“What is that light in the sky? Perhaps one of humanity’s more common questions, an answer may result from a few quick observations. For example — is it moving or blinking? If so, and if you live near a city, the answer is typically an airplane, since planes are so numerous and so few stars and satellites are bright enough to be seen over the din of artificial city lights. If not, and if you live far from a city, that bright light is likely a planet such as Venus or Mars — the former of which is constrained to appear near the horizon just before dawn or after dusk. Sometimes the low apparent motion of a distant airplane near the horizon makes it hard to tell from a bright planet, but even this can usually be discerned by the plane’s motion over a few minutes. Still unsure? The above chart gives a sometimes-humorous but mostly-accurate assessment. Dedicated sky enthusiasts will likely note — and are encouraged to provide — polite corrections.” (APOD)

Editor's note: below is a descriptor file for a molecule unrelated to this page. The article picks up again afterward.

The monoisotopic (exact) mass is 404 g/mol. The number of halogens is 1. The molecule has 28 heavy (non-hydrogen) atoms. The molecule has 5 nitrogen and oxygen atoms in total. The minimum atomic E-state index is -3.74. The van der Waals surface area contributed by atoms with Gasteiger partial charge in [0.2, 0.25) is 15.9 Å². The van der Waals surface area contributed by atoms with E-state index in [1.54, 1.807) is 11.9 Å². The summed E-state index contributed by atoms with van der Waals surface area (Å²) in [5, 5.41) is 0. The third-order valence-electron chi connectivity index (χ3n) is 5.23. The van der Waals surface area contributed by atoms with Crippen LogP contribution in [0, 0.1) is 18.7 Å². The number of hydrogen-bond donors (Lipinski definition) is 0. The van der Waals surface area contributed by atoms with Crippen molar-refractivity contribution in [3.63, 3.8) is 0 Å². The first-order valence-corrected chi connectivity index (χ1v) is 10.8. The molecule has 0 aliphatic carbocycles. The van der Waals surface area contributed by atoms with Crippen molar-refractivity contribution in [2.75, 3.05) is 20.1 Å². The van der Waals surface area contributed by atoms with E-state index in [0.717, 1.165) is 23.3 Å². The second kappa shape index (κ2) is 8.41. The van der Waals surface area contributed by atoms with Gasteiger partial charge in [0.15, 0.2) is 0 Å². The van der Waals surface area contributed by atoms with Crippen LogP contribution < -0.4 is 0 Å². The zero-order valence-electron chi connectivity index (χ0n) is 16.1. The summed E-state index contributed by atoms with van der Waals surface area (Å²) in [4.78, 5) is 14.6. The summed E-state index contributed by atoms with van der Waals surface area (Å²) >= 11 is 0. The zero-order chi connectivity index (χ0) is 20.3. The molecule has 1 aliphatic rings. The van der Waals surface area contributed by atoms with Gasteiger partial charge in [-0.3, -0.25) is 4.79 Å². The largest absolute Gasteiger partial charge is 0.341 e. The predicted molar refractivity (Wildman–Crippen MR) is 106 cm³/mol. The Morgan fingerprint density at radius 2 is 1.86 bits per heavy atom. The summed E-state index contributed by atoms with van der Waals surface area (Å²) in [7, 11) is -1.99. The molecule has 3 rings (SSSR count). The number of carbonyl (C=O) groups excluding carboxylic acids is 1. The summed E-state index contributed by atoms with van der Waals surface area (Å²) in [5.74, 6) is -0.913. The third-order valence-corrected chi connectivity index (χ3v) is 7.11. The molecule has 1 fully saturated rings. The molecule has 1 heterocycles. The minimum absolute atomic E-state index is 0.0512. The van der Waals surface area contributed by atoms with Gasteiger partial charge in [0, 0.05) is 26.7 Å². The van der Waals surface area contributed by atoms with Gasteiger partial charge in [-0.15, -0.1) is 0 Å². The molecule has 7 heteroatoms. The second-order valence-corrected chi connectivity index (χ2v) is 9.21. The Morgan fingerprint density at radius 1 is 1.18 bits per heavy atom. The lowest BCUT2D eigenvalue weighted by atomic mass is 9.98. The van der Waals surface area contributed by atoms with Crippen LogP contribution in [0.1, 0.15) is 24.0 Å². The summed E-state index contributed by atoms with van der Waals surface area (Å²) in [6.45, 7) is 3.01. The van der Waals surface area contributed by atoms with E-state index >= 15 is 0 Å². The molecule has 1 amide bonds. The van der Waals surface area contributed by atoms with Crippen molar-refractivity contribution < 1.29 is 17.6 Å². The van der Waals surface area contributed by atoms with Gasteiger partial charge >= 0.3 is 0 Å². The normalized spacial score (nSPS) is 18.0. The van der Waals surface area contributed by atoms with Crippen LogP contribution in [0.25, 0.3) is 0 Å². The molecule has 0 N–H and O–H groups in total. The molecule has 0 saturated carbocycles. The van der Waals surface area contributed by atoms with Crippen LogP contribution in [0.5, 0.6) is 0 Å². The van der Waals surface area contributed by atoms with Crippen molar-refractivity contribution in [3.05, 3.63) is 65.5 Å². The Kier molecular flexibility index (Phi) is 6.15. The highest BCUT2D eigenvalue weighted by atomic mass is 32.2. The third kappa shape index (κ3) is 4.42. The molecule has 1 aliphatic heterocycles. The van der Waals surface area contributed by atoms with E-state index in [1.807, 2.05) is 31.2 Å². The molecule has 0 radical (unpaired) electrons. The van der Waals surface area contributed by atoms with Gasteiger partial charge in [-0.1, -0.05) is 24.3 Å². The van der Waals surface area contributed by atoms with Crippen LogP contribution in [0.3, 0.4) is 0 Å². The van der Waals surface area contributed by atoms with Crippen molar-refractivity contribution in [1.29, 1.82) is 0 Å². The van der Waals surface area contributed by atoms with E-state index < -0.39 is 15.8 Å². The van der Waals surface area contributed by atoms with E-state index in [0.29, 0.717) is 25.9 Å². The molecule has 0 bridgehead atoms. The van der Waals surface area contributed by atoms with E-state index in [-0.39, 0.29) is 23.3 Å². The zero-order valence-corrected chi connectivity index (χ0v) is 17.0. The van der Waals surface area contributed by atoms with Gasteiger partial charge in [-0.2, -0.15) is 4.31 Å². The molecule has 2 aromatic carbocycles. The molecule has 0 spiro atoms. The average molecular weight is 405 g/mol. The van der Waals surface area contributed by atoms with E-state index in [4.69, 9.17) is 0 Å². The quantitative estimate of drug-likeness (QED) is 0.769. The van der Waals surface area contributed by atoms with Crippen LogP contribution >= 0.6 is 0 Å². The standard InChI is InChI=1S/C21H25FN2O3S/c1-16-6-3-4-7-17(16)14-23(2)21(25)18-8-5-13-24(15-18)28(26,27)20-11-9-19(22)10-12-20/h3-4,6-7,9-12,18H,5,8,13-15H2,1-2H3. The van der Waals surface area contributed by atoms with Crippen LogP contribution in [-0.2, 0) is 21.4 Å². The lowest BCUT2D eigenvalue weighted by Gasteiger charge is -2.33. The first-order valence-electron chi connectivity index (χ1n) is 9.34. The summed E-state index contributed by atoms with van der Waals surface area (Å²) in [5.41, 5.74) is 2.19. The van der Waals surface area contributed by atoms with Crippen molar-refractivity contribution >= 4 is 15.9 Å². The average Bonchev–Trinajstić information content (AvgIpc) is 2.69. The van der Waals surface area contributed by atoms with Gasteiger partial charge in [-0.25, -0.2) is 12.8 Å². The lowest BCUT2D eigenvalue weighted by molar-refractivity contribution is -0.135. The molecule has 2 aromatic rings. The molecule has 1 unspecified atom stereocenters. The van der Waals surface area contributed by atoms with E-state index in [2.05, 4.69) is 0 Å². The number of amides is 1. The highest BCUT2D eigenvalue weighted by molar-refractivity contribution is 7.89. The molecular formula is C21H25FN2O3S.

This chart amuses me, in a good way. Are your retinas burning? Then that’s the sun you’re looking at. Is the light attached to a boat? That’s the masthead light. It’s a pretty simple flow chart, but can be quite accurate too. Also provided me with a word I hadn’t heard of before; bolide.
Just remember to wave back when the ISS passes overhead! Onwards!